The 'king' of Piedmont, and thus the basis for Barolo and Barbaresco wines. The name was derived from the Latin 'Nebbia', meaning mist. Those fog banks rise normally in autumn, during the harvest from the river Tanaro in the hills around Alba. This is a typical grape of Piedmont, experiments in other regions and countries have had little to no success up to now.
Nebbiolo is often compared to Pinot Noir from Burgundy, and it’s true: there are some similarities. Nebbiolo is a real terroir grape, so that a lot of single vineyards can be found in Barolo and Barbaresco, bearing the name of the parcel. Furthermore, they both give little color extraction (though they do have a thick skin, which often gives many tannins), and they both require a lot of work, both in the vineyard (eg. by green harvesting) and during vinification.
There are two styles of vinification. The ‘traditionalists’ choose big Slovenian casks (the ‘botte’), but in the late 70's some innovators (the "Barolo Boys" with Angelo Gaja, Barbaresco as the first trendsetter) started to use a much shorter fermentation in temperature controlled stainless steel rotating tanks, and ageing their wines in smaller barriques of French oak. These ‘modernists’ became a hit and caused the international breakthrough of Piedmontese wines.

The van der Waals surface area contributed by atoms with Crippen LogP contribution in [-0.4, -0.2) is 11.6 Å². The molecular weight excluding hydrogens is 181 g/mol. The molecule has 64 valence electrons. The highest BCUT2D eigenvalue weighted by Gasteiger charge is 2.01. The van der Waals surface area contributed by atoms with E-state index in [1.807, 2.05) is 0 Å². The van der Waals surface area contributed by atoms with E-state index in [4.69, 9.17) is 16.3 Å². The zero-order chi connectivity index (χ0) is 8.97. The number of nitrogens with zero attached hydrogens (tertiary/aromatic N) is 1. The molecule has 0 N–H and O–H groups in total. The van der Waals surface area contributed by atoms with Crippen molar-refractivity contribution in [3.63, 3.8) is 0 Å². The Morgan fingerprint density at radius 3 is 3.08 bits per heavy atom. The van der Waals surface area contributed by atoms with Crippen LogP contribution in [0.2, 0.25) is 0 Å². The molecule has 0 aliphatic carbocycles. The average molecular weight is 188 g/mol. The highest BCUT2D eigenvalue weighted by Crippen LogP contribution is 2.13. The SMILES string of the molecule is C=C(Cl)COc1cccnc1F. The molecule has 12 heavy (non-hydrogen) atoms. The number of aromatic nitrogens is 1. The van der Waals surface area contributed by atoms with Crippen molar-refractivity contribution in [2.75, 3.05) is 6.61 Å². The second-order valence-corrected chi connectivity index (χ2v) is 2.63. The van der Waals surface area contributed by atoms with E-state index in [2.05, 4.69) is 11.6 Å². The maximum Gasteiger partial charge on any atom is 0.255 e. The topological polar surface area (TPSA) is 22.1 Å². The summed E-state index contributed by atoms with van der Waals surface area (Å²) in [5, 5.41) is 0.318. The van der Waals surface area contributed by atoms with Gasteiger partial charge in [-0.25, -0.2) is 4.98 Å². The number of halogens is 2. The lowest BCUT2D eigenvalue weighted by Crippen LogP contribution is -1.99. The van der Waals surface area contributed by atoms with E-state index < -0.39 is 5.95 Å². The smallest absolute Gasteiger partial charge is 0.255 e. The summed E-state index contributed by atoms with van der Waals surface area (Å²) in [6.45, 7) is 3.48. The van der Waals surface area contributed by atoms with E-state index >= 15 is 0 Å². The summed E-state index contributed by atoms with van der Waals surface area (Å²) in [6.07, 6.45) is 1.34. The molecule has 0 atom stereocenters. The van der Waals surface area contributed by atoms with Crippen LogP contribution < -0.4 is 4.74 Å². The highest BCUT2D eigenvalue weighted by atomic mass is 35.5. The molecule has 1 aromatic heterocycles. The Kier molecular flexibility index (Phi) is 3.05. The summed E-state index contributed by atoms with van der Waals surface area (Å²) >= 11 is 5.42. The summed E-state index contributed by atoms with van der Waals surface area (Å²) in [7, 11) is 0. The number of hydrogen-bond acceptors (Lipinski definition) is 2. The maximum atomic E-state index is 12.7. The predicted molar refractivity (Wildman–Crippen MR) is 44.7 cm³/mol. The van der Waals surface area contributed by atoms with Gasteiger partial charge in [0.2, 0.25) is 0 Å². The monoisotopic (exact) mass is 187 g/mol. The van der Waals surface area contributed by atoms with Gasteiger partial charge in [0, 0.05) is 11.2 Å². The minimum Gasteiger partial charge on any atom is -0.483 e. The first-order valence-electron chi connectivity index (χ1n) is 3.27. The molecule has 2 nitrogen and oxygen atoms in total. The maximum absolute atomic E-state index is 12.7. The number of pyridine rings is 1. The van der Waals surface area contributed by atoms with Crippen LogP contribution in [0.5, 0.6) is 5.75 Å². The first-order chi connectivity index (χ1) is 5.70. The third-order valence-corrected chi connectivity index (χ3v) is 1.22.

Nowadays, most growers use a combination of the two methods. So if Nebbiolo is properly exposed and treatment in the vineyard gets combined with the a proper vinification, he is able to generate complex aromas, a strong taste and a huge ageing potential.
The best terroirs can be found in the hilly Barolo, where more marl and limestone is found. The higher vineyards facing south produce world top. They are often harvested quite late during the season. Barbaresco soil contains more sand, creating warmer and somewhat harder wines, with less terroir reflect and less ageing potential. Usually, these wines are a little bit cheaper. Other parts of Piedmont (Langhe, Roero, Gattinara, ...) have a more sandy surface, but can still produce very nice wines (with a very interesting price / quality ratio), but often miss the complexity and elegance of Barolo and Barbaresco wines.
Aromas: what kind of things can you smell in a wine made with Nebbiolo grapes?
- red currant, raspberry
- leafs of roses
- after aging: truffle, game and leather
- typical for Barolo: violets, withered roses and tar
Pairing: what kind of food combines well with a wine made with Nebbiolo grapes?
- if in barriques (modernists): fried or grilled red meat
- if in casks (traditionalists): slow cooked meat dishes, risotto based on mushrooms
- cheeses: local cheeses such as 'grana padano' and 'toma'
Wineries that focus on nebbiolo: